We’re seeing Krishna at every moment. We’re just not aware of it:
We’re seeing Krishna at every moment. We’re just not aware of it:
“Why can’t you see God at every moment? Krishna says, raso ‘ham apsu kaunteya: [Bhagavad-gita 7.8] “I am the taste of water.” Everyone drinks water, and the taste is there—so if we think of this taste as God, we begin the process of God realization. Krishna also says, prabhasmi shashi-suryayoh: “I am the sunshine, and I am the moonshine.” We all see the sunshine and moonshine every day, and if we think of how it is that the sun and moon are emanating light, we will ultimately reach God.”
There’s nowhere Krishna is not, so it’s really amazing that we can’t see Him. At the same time, we can’t see very much with our material eyes, so we shouldn’t be surprised that we can’t see Krishna—the source of all that exists—personally. Even with sufficient light, we can only see what’s within the visible color spectrum. Without light, we can’t even see our hand in front of our face.
“We may be very proud of our eyes, but we cannot even see our next-door neighbor. People challenge, “Can you show me God?” But what can they see? What is the value of their eyes? God is not cheap. We cannot see anything, not to speak of God, without sunshine. Without sunlight we are blind.”
It’s not even easy to see most powerful, famous and opulent people on this tiny planet; they try to keep some privacy. Without powerful social connections, it’s practically impossible. Krishna is the most powerful, most famous, most opulent person there is. He wants to have relationships with everyone, but very few are even interested to know about Him. We don’t seek Him out, so why should we be able to see Him easily?
“We should not think, “I want to see God. O God, please come and stand before me. Be like my servant.” But since God is no one’s servant, we have to oblige Him by our love and service. We all know how difficult it is to see the king or president of a country. It is practically impossible for an ordinary man to get an interview with such an important person, to say nothing of having this important person come and stand before him. Yet people are demanding that the Supreme Personality of Godhead come and stand before them.”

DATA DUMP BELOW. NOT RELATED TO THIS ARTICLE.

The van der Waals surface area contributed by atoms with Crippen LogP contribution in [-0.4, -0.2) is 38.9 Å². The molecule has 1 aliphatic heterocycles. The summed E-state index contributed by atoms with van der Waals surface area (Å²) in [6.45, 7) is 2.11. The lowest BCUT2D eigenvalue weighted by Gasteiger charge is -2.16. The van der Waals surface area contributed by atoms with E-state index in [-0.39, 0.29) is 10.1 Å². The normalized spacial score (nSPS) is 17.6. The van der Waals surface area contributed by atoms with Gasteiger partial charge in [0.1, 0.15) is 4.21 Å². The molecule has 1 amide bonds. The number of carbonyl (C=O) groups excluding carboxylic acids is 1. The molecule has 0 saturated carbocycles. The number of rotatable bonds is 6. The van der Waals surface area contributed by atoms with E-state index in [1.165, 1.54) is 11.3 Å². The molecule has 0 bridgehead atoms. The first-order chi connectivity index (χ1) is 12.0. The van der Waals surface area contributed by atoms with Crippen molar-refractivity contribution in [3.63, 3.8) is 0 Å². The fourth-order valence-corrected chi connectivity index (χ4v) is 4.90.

There’s a lot we can’t see. We can’t see the mind, emotions, thoughts, ambitions, or intelligence. We can only see their symptoms. Same with the soul within the body, without which the insignificant material body has no value. We see its symptoms as life—consciousness. And we’re surrounded by symptoms of the existence of God—innumerable life forms, elements, forces of nature, and space. Should we be able to see the source of all spirit and matter, the Supreme Soul, very easily?
The real reason we can’t see Krishna is that we haven’t yet developed sufficient interest in seeing Him. His pure devotees see Him everywhere—through bhakti-vilochanena, the eyes of love:
“I worship Govinda, the primeval Lord, who is Shyamasundara, Krishna Himself with inconceivable innumerable attributes, whom the pure devotees see in their heart of hearts with the eye of devotion tinged with the salve of love.”
Even great sages who try to meditate on Krishna’s form within their hearts for many years can’t attain that divine vision without developing pure love for Him.